Coordinates: 43°42′24″N 79°23′54″W / 43.706802°N 79.398271°W / 43.706802; -79.398271
From Wikipedia, the free encyclopedia

Yonge and Eglinton viewed from Lola Road
Yonge and Eglinton viewed from Lola Road

Yonge–Eglinton is a neighbourhood in Toronto, Ontario, Canada, at the intersection of Yonge Street and Eglinton Avenue. It is central to the area of Midtown Toronto, one of four central business districts outside Downtown Toronto. The City of Toronto defines its boundaries as Briar Hill Avenue to the north, Yonge Street to the east, Frobisher Avenue and a line in that direction west to Elmsthorpe Avenue, then north to Eglinton Avenue, east to Avenue Road and north to Briar Hill.

According to a survey conducted in 2017 by Toronto Life, it was the highest-ranked neighbourhood in Greater Toronto in terms of housing, crime rate, transit, health, entertainment, people and employment.[1] It is geographically central to the city of Toronto and surrounded by a number of the country's highly affluent neighbourhoods, including Forest Hill, Lytton Park and Lawrence Park.


In 1837, a revolutionary insurrection was crushed on Yonge Street, just north of Eglinton Avenue, by British regulars and the Canadian militia.
Construction works in Yonge and Eglinton during 2023

The neighbourhood was first settled by Europeans in the early nineteenth century, who founded the farming village of Eglinton. The area was part of the largest cattle grazing region in Upper Canada. The region was the first in North America to extend the use of cowbells to all cattle. Prior to this, it had been standard practice for a cowbell to be attached to only the best and leading piece of livestock.[2] To honour this proud and storied heritage, the City of Toronto government named a local street "Cowbell Lane."[3] In 1837, the Battle of Montgomery's Tavern took place just north of the Yonge Street and Eglinton Avenue intersection.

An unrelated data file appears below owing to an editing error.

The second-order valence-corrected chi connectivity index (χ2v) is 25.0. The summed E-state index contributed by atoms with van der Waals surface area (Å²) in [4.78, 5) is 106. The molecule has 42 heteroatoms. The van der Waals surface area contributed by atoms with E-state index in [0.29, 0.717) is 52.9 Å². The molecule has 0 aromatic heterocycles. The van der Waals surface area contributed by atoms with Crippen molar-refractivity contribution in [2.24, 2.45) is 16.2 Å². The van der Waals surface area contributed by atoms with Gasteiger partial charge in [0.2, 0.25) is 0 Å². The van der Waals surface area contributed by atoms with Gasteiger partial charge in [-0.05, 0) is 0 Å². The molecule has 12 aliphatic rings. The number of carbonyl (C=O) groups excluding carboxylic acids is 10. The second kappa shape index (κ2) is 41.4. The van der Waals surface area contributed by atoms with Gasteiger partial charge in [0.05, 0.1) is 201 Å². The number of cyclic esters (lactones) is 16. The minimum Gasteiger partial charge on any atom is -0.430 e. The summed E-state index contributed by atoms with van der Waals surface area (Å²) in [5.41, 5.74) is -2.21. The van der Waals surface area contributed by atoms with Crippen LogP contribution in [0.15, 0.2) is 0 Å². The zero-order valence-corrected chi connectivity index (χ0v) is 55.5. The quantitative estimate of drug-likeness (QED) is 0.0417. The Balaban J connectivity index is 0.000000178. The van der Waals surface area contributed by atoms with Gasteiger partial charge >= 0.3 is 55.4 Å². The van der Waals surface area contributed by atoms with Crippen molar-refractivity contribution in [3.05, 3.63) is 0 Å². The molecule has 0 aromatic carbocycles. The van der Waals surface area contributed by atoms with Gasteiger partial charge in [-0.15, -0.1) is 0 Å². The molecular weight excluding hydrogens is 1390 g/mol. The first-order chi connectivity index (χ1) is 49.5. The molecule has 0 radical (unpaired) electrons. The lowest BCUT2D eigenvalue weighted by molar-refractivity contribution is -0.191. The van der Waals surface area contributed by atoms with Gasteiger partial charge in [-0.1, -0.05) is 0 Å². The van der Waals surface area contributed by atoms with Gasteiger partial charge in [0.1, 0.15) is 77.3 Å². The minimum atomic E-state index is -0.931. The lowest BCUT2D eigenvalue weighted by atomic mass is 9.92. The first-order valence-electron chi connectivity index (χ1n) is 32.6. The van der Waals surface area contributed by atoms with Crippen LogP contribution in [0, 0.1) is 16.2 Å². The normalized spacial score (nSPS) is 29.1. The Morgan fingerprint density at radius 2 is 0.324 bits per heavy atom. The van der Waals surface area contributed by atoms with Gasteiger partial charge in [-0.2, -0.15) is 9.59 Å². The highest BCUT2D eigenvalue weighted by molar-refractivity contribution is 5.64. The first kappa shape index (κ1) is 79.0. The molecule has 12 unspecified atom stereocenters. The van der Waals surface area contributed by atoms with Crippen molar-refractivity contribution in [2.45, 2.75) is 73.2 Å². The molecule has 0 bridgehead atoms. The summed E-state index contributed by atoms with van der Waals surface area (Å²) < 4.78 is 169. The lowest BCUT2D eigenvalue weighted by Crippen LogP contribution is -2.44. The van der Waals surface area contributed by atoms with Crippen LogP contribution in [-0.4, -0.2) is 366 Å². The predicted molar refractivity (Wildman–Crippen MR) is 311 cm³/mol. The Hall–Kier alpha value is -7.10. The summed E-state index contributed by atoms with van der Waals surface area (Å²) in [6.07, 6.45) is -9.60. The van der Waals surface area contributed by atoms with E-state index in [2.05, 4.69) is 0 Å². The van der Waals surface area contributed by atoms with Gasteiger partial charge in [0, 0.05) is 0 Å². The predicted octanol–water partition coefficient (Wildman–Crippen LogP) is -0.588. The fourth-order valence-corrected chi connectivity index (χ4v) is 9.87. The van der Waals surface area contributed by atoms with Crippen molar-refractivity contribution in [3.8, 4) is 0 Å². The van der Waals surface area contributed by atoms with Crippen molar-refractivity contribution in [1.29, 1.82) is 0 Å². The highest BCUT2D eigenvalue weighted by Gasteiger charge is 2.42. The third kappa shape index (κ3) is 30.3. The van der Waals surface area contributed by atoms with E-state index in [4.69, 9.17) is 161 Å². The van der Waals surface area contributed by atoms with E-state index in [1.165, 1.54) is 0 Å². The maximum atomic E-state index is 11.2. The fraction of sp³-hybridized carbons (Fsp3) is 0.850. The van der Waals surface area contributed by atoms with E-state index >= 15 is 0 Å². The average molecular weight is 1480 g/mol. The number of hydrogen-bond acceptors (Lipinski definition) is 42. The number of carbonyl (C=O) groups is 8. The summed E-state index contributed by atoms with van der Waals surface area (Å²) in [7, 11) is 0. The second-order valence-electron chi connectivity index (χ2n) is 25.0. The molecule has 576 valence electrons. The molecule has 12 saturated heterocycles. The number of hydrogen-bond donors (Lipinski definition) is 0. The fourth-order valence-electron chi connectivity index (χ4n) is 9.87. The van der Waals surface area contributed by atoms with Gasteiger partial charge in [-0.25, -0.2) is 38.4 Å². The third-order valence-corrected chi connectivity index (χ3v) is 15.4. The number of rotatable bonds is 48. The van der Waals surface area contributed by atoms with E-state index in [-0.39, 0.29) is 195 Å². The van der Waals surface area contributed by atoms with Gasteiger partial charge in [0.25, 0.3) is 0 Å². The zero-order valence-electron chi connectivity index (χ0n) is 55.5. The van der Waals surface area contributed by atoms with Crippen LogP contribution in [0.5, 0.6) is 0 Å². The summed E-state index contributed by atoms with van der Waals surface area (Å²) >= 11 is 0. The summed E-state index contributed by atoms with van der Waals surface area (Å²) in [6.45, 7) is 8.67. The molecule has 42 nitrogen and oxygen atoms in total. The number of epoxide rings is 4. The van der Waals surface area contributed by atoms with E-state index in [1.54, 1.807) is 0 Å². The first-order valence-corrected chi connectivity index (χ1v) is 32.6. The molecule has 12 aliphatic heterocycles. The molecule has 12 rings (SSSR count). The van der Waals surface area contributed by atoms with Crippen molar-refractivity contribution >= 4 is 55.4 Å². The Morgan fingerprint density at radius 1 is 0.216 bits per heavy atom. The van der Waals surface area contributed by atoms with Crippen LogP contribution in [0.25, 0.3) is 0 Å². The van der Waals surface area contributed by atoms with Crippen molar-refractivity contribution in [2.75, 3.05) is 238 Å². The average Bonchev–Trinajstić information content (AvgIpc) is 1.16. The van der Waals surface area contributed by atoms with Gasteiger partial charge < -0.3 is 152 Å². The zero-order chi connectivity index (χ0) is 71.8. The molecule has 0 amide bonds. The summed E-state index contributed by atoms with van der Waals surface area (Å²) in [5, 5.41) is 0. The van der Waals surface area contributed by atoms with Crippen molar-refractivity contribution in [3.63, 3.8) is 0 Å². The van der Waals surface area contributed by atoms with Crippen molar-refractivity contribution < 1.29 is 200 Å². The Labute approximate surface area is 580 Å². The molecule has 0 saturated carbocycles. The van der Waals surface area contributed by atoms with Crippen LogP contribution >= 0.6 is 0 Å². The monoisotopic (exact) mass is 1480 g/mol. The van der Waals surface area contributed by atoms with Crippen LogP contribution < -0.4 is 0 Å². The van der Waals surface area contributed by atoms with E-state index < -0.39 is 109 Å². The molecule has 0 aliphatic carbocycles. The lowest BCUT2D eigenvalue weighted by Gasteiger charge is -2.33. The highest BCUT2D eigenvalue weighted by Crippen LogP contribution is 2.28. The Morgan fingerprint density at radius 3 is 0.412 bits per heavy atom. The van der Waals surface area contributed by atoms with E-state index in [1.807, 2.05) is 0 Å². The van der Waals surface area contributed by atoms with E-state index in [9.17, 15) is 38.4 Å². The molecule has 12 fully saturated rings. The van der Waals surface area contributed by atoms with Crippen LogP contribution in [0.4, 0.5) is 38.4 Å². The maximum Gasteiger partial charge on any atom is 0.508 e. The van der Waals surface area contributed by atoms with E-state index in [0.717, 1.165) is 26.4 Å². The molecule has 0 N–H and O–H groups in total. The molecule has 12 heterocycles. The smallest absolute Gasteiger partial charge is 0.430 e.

In 1884, the Metropolitan Street Railway began operating a horse-drawn streetcar route on Yonge Street from Toronto to the village. Rapid housing development soon followed. As the population grew the area was incorporated in 1890 into the town of North Toronto. North Toronto was then annexed to Toronto in 1912. In 1922, the Yonge streetcar line was extended north to replace the Metropolitan line passing Eglinton Avenue to terminate at Glen Echo Road.[4][5] In 1954, the Yonge subway line opened its first twelve stations with its north terminus at Eglinton and remained so until 1973 when the line was extended north to York Mills.[6] In 2024, a new light rail line, Line 5 Eglinton, is scheduled to open. It will run along Eglinton Avenue from Mount Dennis station to Kennedy station, with a stop at the existing Eglinton subway station to provide a transfer between Line 5 and Line 1.[7]


Canada Square is a corporate office complex located at Yonge and Eglinton.

A number of businesses have their corporate headquarters at the intersection, including Canadian Tire, TVOntario and the Heart and Stroke Foundation of Ontario. Canada Square is an office tower complex at the intersection holding other corporate offices.


  1. ^ "The Ultimate Toronto Neighbourhood Rankings | Toronto Life". Toronto Life. Retrieved April 9, 2017.
  2. ^ "A Brief History of Toronto", Maclean's Magazine, Dec. 1991, p43
  3. ^ James Bow (September 7, 2015). "A History of City Streetcars on Yonge Street". Transit Toronto. Retrieved October 6, 2016.
  4. ^ Robert M. Stamp (1989). Riding the Radials, Toronto's Suburban Electric Streetcar Lines. The Boston Mills Press. p. 131. ISBN 1-55046-008-0. Retrieved April 16, 2016.
  5. ^ "The Toronto (TTC) Subway Turns Fifty: Subway Milestones - Expansion". July 14, 2008. Archived from the original on October 13, 2008. Retrieved August 13, 2008.
  6. ^ Spurr, Ben (December 22, 2021). "Eglinton LRT to cost $325 million more — and won't open to riders until 2023". Toronto Star.

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43°42′24″N 79°23′54″W / 43.706802°N 79.398271°W / 43.706802; -79.398271